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My grandmother cooked vegetables until there was no fight left in them, especially broccoli. She served it with plenty of melted butter and a squirt of lemon, and it melted right into the mashed potatoes.

So the notion of “tender crisp,” which works fine for carrots, kale, peas and asparagus, never seemed right for broccoli, with its much more aggressive flavor. Inspired by my grandmother’s approach, I’ve come up with another way to cook broccoli that also works well with Brussels sprouts, cauliflower and other crucifers.

Most broccoli recipes advise blanching before adding the broccoli to a stir-fry or braise. But really, what’s the point? Broccoli contains enough water that it will steam naturally without additional liquid if sautéed in a little oil or butter to keep it from sticking and then covered for a few minutes before going into the oven. Using this oven method, broccoli can be cooked far past the tender-crisp stage to become meltingly silky in texture, with a deep, rich flavor. It is transformed into a completely different vegetable that works beautifully with sharp, hot, spicy or pungent accents. While the method requires long, slow cooking time, it asks nothing of the cook once it’s set in the oven.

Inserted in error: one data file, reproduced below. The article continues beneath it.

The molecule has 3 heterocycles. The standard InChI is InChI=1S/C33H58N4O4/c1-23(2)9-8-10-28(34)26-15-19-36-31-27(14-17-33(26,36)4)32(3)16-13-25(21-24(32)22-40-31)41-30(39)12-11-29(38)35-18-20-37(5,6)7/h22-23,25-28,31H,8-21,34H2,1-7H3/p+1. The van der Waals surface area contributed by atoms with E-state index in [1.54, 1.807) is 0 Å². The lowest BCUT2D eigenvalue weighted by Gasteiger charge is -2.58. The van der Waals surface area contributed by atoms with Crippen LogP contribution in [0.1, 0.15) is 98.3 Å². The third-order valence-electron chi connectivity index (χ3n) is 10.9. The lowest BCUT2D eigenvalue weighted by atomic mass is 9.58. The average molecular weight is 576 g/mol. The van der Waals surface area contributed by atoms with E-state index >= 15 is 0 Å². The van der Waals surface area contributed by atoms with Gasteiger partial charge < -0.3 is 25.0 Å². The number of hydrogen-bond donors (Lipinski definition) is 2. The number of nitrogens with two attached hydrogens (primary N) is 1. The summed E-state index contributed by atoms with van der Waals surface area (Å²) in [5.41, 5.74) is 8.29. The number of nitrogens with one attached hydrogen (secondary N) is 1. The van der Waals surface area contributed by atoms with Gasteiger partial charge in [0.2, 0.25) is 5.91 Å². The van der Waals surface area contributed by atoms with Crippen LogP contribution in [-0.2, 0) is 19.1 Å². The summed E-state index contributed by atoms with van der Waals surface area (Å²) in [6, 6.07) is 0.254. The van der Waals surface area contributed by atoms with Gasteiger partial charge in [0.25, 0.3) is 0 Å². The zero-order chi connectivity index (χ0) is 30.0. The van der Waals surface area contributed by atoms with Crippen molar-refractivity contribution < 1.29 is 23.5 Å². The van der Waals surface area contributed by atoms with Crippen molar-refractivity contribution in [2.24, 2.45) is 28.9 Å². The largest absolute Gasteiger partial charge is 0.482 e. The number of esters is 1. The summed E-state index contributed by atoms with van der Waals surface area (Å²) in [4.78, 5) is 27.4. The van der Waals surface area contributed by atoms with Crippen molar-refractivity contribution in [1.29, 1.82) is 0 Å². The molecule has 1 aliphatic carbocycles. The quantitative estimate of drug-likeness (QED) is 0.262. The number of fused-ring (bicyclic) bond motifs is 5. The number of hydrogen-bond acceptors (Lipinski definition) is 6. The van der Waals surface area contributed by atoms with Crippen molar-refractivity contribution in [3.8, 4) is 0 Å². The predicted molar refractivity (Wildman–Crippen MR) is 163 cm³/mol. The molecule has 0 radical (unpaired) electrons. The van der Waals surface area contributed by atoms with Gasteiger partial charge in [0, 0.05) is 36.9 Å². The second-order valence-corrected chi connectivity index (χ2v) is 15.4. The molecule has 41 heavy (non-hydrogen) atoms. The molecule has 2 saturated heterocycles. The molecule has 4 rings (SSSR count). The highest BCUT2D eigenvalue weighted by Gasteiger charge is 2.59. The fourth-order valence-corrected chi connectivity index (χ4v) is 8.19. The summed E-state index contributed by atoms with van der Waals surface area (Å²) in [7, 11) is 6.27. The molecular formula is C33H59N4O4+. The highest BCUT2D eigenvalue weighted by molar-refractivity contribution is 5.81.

The simple technique yields a dish with terrific versatility. It’s great tossed with pasta and a little Parmesan cheese, or served on polenta or grilled bread, or arranged on pizza. It makes a great side dish for grilled or roasted chicken, pork and lamb, a filling for lasagna, a bonus in soup.

Roasted broccoli does not freeze well, but will keep nicely for about a week in the refrigerator.

But in this kitchen, it’s never lasted that long.

Beth Dooley is a Minneapolis author and cooking instructor.